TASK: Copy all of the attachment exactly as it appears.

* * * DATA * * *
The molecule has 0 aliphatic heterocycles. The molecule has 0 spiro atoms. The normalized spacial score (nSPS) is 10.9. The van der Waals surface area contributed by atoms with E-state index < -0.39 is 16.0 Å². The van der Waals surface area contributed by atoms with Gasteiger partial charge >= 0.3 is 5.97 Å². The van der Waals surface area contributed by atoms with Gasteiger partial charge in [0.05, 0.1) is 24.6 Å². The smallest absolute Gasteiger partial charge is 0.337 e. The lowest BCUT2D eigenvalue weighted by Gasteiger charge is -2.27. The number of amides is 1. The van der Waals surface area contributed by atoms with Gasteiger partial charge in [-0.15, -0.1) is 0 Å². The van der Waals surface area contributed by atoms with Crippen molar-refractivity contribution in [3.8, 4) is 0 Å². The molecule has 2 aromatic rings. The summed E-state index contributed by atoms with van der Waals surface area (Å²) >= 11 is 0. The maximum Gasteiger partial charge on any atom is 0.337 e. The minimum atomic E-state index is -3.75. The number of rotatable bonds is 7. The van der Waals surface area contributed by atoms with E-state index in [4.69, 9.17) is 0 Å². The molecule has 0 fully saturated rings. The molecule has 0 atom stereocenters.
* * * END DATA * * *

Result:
The molecule has 0 aliphatic heterocycles. The molecule has 0 spiro atoms. The normalized spacial score (nSPS) is 10.9. The van der Waals surface area contributed by atoms with E-state index < -0.39 is 16.0 Å². The van der Waals surface area contributed by atoms with Gasteiger partial charge >= 0.3 is 5.97 Å². The van der Waals surface area contributed by atoms with Gasteiger partial charge in [0.05, 0.1) is 24.6 Å². The smallest absolute Gasteiger partial charge is 0.337 e. The lowest BCUT2D eigenvalue weighted by Gasteiger charge is -2.27. The number of amides is 1. The van der Waals surface area contributed by atoms with Gasteiger partial charge in [-0.15, -0.1) is 0 Å². The van der Waals surface area contributed by atoms with Crippen molar-refractivity contribution in [3.8, 4) is 0 Å². The molecule has 2 aromatic rings. The summed E-state index contributed by atoms with van der Waals surface area (Å²) >= 11 is 0. The maximum Gasteiger partial charge on any atom is 0.337 e. The minimum atomic E-state index is -3.75. The number of rotatable bonds is 7. The van der Waals surface area contributed by atoms with E-state index in [4.69, 9.17) is 0 Å². The molecule has 0 fully saturated rings. The molecule has 0 atom stereocenters.